FlexiSpy: it’s a nasty little piece of work. The company makes stalkerware, once marketed to jealous people who covertly installed it on their partners’ phones.
“Once marketed to,” since that’s actually illegal. Nowadays, smart spyware makers tend to stick to marketing that mentions the legally permissible surveillance targets of children and employees, though there are plenty of jealous people who still use the tools for illegal spying on partners.
Former marketing from its site:
Many spouses cheat. They all use cell phones. Their cell phone will tell you what they won’t.
At any rate, regardless of how the marketing has been smoothed over, the fact remains that covert surveillance tools such as FlexiSpy that log keystrokes and tap into mics, calls, stored photos, text messages, email and even WhatsApp messages, are cited by an overwhelming majority of survivors of domestic violence who report that their exes trained such tools on their whereabouts, communications and activities. A 2014 NPR investigation found that 75% of 70 surveyed domestic violence shelters in the US had encountered victims whose abusers had used eavesdropping apps. (Another 85% helped victims whose abuser used GPS to track them.)
So what’s a tool like FlexiSpy doing in the hands of a Florida state law enforcement officer, who apparently purchased it without the knowledge of his own agency, according to data obtained by Motherboard?
As Motherboard reports, this is the first known case of a U.S. regional agency purchasing what it called “malware.”
Jim Born, an ex-DEA cop and retired Florida Department of Law Enforcement agent (now a crime novelist), can’t quite recall why he bought FlexiSpy. He says that he thinks he “used on a case or tried it to understand how it worked.” Motherboard quotes Born:
Nothing nefarious. Need a court order to use on someone without consent.
The state has no record of Born being granted approval to buy the spyware or to use it in an investigation. None of the people Born busted were told that evidence against them had been gathered with FlexiSpy, either.
So how did Motherboard learn of the purchase, if the state itself has no record of it?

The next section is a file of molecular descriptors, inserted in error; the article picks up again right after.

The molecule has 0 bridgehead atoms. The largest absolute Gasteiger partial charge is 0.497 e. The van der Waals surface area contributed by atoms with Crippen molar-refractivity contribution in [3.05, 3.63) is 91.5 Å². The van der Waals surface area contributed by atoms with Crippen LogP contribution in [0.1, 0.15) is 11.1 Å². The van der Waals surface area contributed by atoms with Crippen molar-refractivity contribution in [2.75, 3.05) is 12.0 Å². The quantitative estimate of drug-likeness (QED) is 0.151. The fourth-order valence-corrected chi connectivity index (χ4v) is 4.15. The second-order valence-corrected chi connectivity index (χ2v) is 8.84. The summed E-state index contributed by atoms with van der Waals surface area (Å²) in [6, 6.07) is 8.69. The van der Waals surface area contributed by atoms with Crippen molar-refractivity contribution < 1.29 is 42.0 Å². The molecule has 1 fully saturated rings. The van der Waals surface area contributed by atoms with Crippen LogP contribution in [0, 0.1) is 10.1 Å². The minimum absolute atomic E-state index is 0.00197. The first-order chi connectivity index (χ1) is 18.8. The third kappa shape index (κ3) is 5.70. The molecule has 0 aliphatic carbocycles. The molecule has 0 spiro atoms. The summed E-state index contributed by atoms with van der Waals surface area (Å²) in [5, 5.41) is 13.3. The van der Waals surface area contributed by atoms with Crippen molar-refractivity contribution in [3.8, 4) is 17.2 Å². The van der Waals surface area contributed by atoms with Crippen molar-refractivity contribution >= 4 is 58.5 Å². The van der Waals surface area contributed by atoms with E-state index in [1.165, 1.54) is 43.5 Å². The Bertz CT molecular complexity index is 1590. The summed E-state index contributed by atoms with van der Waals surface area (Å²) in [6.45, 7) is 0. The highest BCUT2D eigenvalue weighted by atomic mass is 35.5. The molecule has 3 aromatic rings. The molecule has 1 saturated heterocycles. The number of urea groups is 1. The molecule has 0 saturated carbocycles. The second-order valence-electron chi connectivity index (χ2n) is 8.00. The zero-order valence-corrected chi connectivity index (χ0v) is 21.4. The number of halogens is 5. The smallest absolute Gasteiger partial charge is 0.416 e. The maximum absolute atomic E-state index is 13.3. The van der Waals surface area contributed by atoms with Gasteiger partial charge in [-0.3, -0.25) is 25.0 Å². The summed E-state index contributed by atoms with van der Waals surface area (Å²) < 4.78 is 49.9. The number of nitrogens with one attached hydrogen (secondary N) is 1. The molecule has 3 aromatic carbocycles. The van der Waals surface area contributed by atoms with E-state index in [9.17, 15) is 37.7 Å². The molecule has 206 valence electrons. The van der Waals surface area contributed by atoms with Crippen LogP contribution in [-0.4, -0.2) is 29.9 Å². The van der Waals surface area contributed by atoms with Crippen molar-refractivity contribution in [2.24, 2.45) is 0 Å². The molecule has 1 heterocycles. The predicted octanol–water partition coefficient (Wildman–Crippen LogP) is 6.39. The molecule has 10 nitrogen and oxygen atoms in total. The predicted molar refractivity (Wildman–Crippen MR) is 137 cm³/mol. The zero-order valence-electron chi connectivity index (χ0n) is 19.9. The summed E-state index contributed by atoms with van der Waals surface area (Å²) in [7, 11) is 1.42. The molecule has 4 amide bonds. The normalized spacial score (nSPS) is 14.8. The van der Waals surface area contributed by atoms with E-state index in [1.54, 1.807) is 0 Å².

The discovery can be traced back to April 2017, when two hackers stole details from 130,000 accounts they hacked out of Retina-X and FlexiSpy, which both market covert surveillance tools. Then, the hackers handed the stolen information to Motherboard, in part via the leaking platform SecureDrop.
The data set held details of the predictable type of customers: jealous people spying on partners. But it also held evidence of FlexiSpy’s government and law enforcement customers. Motherboard said it wasn’t clear whether the spyware was purchased for official or personal use in those cases.
Born’s purchase, done outside normal procurement processes, raises questions. Motherboard spoke with Riana Pfefferkorn, the cryptography fellow at the Stanford Center for Internet and Society, who said that none of this should be going on under the table:
Officers should not be buying malware on their own dime for use at work – and using their official email address in the process. Purchases of forensics software (already common in US police departments) should go through normal procurement processes, should have documentation (subject to public records laws), and should be subject to oversight.
If the malware was ‘used on a case,’ how exactly did he use it, and why did he apparently not document that? Did he get the appropriate court order? Given the functionality of FlexiSpy, it would seem to require a wiretap order, not just a search and seizure warrant.
Needing physical access to a phone in order to install FlexiSpy is no great hurdle, she said, given that police confiscate devices:
The police may have many mobile devices in custody, taken from crime scenes, suspects, victims, etc. Or an officer may take a device away only temporarily before returning it to the owner. There are ample opportunities for physical access to install this malware.
Motherboard itself, which has tested consumer spyware, has found that installing it could likely be done “in less than a minute.”
Source : Naked Security